After our exploratory talk a couple of weeks ago, I was booked for yesterday by a Dutch NAV partner to help them out on their first steps ‘into’ TFS. Using Visual Studio Online we did setup a collection and a team project, drafted and implemented a branch structure and discussed the use of work items in relation to code check-ins and scrum methodology.
And among this all these basic questions recurred: what does it basically mean to be a NAV developer in a TFS environment? What are the specific task to be executed?
So here we go for a typical day in the life of … Luc, NAV developer happily using TFS.
- My Work
- Sync my TFS workspace
- Sync my NAV “workspace” – Import
- Do my “thing”
- From NAV to TFS workspace – Export
- Inspect pending changes
- Check-in change
1. My Work
Having had our stand-up with my team, I pour myself another cup of tea – yes, tea, as after half a century I still abhor coffee – and start up my laptop. I open my Visual Studio client and in the Team Explorer Home pane I click My Work to see what tasks are desperately waiting for me to get finished.
Nearing the end of our sprint unsurprisingly not very much. Some unfinished work (suspended work > participants) and two development tasks.
As one of my colleagues had pointed out during the stand-up that the … error when adding seminars … issue needs to be finished first to allow it to be tested, it’s clear what I need to pick up. So I drag and drop 109 from available work items to in progress work
2. Sync my TFS workspace
But before I can start I need to make sure that my local development environment is in sync with TFS.
So I right click on the add-on node in the Source Explorer and select Get Latest Version. Any code change that has been checked into TFS by others will also now reside in workspace.
Forward integrate (optional)
If we are using a branching strategy with separate branches for each developer, like in the DTAP setup in my branching strategy post, I might also need to perform a forward integration (FI) – and check-in – to incorporate the latest changes in the beta/test branch into your own.
3. Sync my NAV “workspace” – Import
Now that I have updated my TFS workspace I need to make sure that my NAV “workspace” is synced too; i.e. import the updated objects into my local NAV development database.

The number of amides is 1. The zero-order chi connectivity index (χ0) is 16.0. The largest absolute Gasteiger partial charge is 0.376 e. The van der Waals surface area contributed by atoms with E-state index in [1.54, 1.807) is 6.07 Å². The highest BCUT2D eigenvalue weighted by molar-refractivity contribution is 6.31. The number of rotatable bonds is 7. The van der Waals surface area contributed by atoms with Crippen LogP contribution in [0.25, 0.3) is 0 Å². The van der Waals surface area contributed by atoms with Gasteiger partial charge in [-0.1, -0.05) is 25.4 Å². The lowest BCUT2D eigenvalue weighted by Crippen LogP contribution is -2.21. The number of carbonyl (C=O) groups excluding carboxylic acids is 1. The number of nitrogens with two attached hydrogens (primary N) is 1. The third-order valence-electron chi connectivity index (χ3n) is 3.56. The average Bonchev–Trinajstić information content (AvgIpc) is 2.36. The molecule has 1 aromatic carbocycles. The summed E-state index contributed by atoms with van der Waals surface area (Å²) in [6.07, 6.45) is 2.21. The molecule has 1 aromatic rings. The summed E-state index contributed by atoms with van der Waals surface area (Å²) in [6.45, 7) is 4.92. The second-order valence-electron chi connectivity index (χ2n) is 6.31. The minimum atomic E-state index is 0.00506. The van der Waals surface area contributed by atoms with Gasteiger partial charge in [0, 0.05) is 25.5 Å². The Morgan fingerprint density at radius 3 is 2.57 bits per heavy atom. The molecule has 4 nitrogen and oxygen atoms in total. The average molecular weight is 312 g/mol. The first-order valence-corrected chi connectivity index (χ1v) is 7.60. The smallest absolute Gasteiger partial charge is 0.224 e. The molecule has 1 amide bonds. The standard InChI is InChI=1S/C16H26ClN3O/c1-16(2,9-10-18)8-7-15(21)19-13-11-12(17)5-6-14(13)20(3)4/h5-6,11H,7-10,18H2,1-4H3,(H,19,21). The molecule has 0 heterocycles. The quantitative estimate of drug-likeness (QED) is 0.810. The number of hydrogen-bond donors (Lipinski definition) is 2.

I can do this per object, which makes sense when it concerns only a handful of objects. Or I could use some tricks to get this done more efficiently. I will dive into this in another post.
4. Do my “thing”
Now I can go ahead to do my “thing”. Looking at the info the already resides on work item 109 (and the accompanying bug) I see that it’s a simple issue due to an incomplete table relation definition, fix it in a couple of minutes and verify the fix with some straightforward unit tests.
5. From NAV to TFS workspace – Export
As the change has been implemented, it has to be exported to my TFS workspace.
6. Inspect pending changes
As I overwrite the existing version of the object in my TFS workspace TFS automatically checks it out for me appending it to the pending changes list to which I already have added the work item.
But before I will check-in this change I make sure I provide (1) some useful description of this change, (2) add the bug work item and (3) …
…, last but not least, will inspect the changes I made. This is one of these TFS features that makes me feel happy every time I am using it. I just have to right click on a changed object and select Compare with Latest Version to get a comparison between the current version on the server and the (changed) version in my workspace:
A simple, efficient and powerful way to check whether the changed objects do contain the fix or feature I implemented. Or did I forget to export the latest version from NAV?
7. Check-in change
Now that check, double-check proved me that all changes reside in my workspace I can check it in.
Using a branching strategy, like in the DTAP setup in my branching strategy post, I probably should propagate my changes to the consolidation branch beta/test. For this I need to perform:
- forward integration (FI), including a check-in, to incorporate the latest changes in the beta/test branch into my branch
note that this is needed to make the next action simpler as it will first handle any changes in beta/test separate from mine
- a backward integration (BI), also including a check-in, to incorporate my change in the beta/test branch
… you might say as this seems typically more actions than you might be used in a traditional NAV setup where all devs code in a centralized database. You might be right, but we should not forget the broader picture of the setup we are in now.
- Linking each check-in to the relevant work items ensures that code changes and information like requirements and design decisions are bounded
- Each changeset can be propagated in a controlled way from one branch to another
- I have current and previous versions of each objects at hand that can help me to easily check my changes against